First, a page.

Shining, International Blackjazz society


blackjazzsociety

I am not the best person to talk to when it comes to music. That may be an odd thing to say for someone who volunteers at a radio station, but I do a talk show so I do not have to know much. Sitting in the lobby of KSSU I hear numerous conversations about current music and I have no idea about what anyone is talking about. But the radio station does provide me an excellent opportunity to listen to all different types of music and the chance for me to give everyone my impressions and opinion.

Shining’s newest album International Blackjazz Society promised a unique blend of rock and jazz with the inclusion of a saxophone. I was hesitant at first but decided to give the album a listen. The first song “Admittance” shocked me. The song starts with the saxophone screaming out in plea known to all woodwind playing elementary school band members. But the song soon shifts into a familiar sound that I have heard from other jazz songs, except for the mixed in rock guitar and drums. I was relieved by the familiarity and was intrigued by this new mix that demonstrated the potential for the potent mix of saxophone with rock music. But the music quickly returns to the ear piercing moments of the start. I am sure that this is what Shining intends, but to go from coherent to incoherent and back again is not my type of music. The music gets less crazy with “The Last Stand”. Absent in the beginning, the sax makes itself known in the middle of the song, changing the tone of the song into an ominous warning that adds a fantastic and interesting mix to the music. Unfortunately, this song too devolves into prepubescent screaming. On a positive note Shining has done an excellent job of transitioning one song to another making International Blackjazz Society feel like one long, diverse song. The transitions highlight the fantastic variety of the album, something many other artists fail to provide in their music.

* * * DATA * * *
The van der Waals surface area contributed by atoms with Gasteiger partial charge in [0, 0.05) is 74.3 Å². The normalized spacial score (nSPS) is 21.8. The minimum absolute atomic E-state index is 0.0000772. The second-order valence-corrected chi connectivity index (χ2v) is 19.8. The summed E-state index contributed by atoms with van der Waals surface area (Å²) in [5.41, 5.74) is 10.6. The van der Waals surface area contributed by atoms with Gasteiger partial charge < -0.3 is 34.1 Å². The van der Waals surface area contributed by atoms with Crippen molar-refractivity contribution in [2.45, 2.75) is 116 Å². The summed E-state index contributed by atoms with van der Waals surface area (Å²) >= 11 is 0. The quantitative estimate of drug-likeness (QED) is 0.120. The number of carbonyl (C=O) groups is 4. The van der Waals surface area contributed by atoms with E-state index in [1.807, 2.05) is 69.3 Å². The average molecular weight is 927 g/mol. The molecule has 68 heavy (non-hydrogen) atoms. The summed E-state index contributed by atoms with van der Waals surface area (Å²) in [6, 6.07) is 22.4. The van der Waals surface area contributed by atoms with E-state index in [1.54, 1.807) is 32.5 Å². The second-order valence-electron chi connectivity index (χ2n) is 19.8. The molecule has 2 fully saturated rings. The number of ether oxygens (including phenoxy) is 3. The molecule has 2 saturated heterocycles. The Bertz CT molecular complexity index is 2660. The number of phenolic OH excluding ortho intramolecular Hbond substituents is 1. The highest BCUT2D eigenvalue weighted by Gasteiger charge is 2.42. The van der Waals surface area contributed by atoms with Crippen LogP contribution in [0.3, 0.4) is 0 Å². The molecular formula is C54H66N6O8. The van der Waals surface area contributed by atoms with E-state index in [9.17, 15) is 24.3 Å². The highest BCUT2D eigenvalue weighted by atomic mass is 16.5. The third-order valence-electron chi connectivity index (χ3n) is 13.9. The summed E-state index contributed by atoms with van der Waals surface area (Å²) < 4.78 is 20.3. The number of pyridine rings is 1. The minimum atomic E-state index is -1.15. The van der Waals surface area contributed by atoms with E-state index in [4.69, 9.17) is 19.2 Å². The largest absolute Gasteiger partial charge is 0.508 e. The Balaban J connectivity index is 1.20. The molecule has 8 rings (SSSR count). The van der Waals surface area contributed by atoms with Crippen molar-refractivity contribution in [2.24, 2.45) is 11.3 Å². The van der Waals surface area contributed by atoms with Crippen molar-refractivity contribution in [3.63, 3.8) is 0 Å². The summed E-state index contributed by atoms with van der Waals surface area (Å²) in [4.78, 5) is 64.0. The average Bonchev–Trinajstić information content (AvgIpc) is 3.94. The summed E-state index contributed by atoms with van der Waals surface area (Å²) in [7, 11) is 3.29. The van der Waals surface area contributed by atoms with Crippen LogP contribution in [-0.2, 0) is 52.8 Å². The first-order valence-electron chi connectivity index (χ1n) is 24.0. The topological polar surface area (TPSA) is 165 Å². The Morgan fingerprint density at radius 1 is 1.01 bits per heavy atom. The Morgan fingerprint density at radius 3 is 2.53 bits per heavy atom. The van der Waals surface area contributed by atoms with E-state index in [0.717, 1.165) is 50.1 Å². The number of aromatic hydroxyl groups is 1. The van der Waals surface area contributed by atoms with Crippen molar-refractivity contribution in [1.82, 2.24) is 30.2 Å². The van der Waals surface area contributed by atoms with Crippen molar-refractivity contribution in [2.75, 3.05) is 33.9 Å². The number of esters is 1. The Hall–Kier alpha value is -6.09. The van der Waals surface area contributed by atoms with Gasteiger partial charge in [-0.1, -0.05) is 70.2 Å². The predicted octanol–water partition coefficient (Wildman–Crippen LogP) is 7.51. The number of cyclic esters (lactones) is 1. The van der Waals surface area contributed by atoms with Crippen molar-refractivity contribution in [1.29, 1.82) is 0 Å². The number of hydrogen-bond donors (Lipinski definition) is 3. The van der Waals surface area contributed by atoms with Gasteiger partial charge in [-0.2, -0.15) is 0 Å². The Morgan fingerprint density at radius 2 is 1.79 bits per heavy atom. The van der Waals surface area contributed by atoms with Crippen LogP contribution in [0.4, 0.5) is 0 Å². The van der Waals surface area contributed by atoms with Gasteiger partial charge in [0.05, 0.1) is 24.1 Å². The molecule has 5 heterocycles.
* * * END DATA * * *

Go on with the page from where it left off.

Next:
Shining provides a purely instrumental song in this album, “House of Warship”. The music starts out nice enough and serves as a brilliant example of how a well-integrated saxophone can not only alter the music, but take charge of an entire song and lead the rest of the instruments. Unfortunately, the second half of the song devolves into a mish-mash with no apparent direction. I can hear the silence of an imaginary crowd, dumbfounded at the wild flailing of fingers on the sax and incoherent banging on the drums with each of the performers eyes shut tighter than a clam shell. Remember the scene from Back to the Future where Marty McFly performs at his parents dance and breaks out some rock ’n roll on stage? Everyone stares at him, unsure of what is going on. That is what I imagine

As odd as it may sound I did not hate this album. The music was interesting and the use of a saxophone in rock music actually worked at parts. I would be interested to hear more of Shining, if they could stop straining the sax. Giving its frequency in the music that it unlikely. What I can do is search out similar music or music that promises like twists. International Blackjazz Society was not my kind of music, but I am happy at the perspective that it gave me and was genuinely surprised by the music

DJ T3X Mex is a dj for kssu

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